Anyone who had hoped that the new Parliamentary Under Secretary of State at the Home Office, Andy Burnham would be an improvement over re-shuffled ex Home Office Ministers like Des Browne or Caroline Flint must now be dissapointed, after he answered a couple of questions in Parliament yesterday.
Bear in mind that he is responsible for:
- ID cards and passports
- Forensic Science Service
- Refugee integration
- E borders
- Extradition and judicial co-operation
- Criminal Records Bureau
- Home Office research and science
- Better regulation (hah !)
- Design and Green Minister. (??)
House of Commons Hansard for 23 May 2005 (pt 4):
Tom Harris (Glasgow South, Lab): What steps the Government are taking to combat identity theft.
Andy Burnham (Parliamentary Under-Secretary, Home Office:
An identity cards scheme, legislation for which was announced in the Queen's Speech, will provide people with a highly secure means of protecting their identity. Prior to the introduction of identity cards we have set up a public-private sector work programme to tackle identity theft and identity fraud. Identity fraud costs the UK economy at least £1.3 billion a year. Measures that have been delivered include a tougher criminal regime for identity fraudsters and a database of lost and stolen passports."
How often can a statement like this go unchallenged by the Opposition ? Why are they not calling for a Point of Order and having the Speaker discpline this Member of Parliament / Minister for misleading Paliament ?
How many times do we have to keep telling everyone that "Identity Fraud" does NOT "cost the UK £1.3 billion a year ?
As the Home Office Minister responsible for Home Office Research, why has Andy Burnham not commissioned some quantitative research into true the Identity Theft / Identity Fraud problem, insetead of just endlessly repeating a figure derived from an unscientific, back of an envelope guesstimate in the Annex to a 3 year old Cabinet Office report ?
It is astonishing that now soc called "identity theft" is being spun as the latest ever changing justification for the controversial ID Cards/ Database Bill, when there is no factual basis to justify the planned massive expenditure.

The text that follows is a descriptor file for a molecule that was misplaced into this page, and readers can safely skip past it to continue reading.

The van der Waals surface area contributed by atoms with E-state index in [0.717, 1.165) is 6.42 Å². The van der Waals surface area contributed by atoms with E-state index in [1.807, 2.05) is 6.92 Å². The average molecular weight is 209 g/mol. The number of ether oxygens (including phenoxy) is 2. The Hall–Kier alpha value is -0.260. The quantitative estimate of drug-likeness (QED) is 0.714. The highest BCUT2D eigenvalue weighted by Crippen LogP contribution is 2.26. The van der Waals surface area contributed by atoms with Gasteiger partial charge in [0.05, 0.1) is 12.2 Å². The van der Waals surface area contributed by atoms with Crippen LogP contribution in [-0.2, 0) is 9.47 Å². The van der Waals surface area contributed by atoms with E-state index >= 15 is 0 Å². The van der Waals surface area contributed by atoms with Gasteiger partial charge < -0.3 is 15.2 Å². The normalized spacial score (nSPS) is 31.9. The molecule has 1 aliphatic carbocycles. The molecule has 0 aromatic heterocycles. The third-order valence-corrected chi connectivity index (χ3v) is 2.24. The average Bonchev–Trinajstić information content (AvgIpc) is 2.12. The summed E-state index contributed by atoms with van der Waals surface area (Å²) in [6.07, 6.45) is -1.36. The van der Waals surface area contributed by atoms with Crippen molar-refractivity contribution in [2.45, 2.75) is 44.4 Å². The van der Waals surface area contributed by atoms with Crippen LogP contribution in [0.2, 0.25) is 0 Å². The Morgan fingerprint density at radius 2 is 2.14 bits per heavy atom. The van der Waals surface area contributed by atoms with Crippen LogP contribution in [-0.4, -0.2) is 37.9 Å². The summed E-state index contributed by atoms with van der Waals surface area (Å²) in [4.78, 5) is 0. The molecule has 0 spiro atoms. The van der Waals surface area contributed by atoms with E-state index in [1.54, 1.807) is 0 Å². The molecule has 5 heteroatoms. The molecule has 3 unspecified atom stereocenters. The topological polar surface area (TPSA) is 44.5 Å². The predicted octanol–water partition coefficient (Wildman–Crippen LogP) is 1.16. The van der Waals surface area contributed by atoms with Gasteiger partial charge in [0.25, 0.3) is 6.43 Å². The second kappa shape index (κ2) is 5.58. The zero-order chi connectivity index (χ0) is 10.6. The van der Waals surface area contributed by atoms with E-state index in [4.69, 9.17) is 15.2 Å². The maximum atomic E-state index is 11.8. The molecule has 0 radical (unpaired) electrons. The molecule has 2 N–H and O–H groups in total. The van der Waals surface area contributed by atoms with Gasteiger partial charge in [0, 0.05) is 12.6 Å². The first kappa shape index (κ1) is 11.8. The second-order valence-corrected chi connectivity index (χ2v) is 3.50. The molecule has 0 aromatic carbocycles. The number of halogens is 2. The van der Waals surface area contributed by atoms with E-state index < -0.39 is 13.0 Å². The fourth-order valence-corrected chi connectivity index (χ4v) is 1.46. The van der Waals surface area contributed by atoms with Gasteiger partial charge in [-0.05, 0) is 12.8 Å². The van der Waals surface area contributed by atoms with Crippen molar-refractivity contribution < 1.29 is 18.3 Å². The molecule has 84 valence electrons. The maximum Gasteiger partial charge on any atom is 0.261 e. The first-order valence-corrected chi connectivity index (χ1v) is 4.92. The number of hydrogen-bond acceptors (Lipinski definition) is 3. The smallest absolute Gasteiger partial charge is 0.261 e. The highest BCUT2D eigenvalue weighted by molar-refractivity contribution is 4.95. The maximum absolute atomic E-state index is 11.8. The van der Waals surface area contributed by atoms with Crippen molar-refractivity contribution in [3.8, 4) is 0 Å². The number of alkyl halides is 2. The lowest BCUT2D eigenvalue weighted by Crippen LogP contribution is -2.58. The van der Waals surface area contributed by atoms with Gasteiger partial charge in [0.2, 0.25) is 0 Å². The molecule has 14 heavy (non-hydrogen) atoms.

"Dr. John Pugh (Southport) (LD): What progress is being made to share the registry of deaths with the financial services industry? After all, being dead is not something that one normally manages to keep confidential.
Andy Burnham: The identity theft of those who have died is a real issue. I know that the hon. Gentleman raised questions in the last Session of Parliament on that very matter. The fact remains that more and more people are trying to evade the law by using false identities. I put it back to him that his party needs to consider what measures it would put in place to ensure that those practices are stamped out. A secure biometric identity card remains the best means of tackling identity fraud into the future."
Explain again how a Biometric Identity Card will work with dead people ? Are doctors , hospital staff or undertakers going to be taking fingerprints or iris scans of people who have died of natural causes, so as to prevent their identities from being used by other people ?
The Frederick Forsyth novel "The Day of the Jackal", written over 30 years agao, outlined this trick ,which the Government had still not clamped down on by January 2003, when the BBC TV programme "Kenyon Confronts: Identity Snatchers" obtained false documents in this way, including Frederick Forsyth's birth certificate and a provisional driving licence for the legally blind then Home Secretary David Blunkett.
If it is a "fact" that "more and more" people are doing this, then where is the Home Office research which shows the quantitative scale of the problem ? How will this problem be solved by Yet Another Identity Document, when the existing ones are not checked properly or even demanded in the first place ?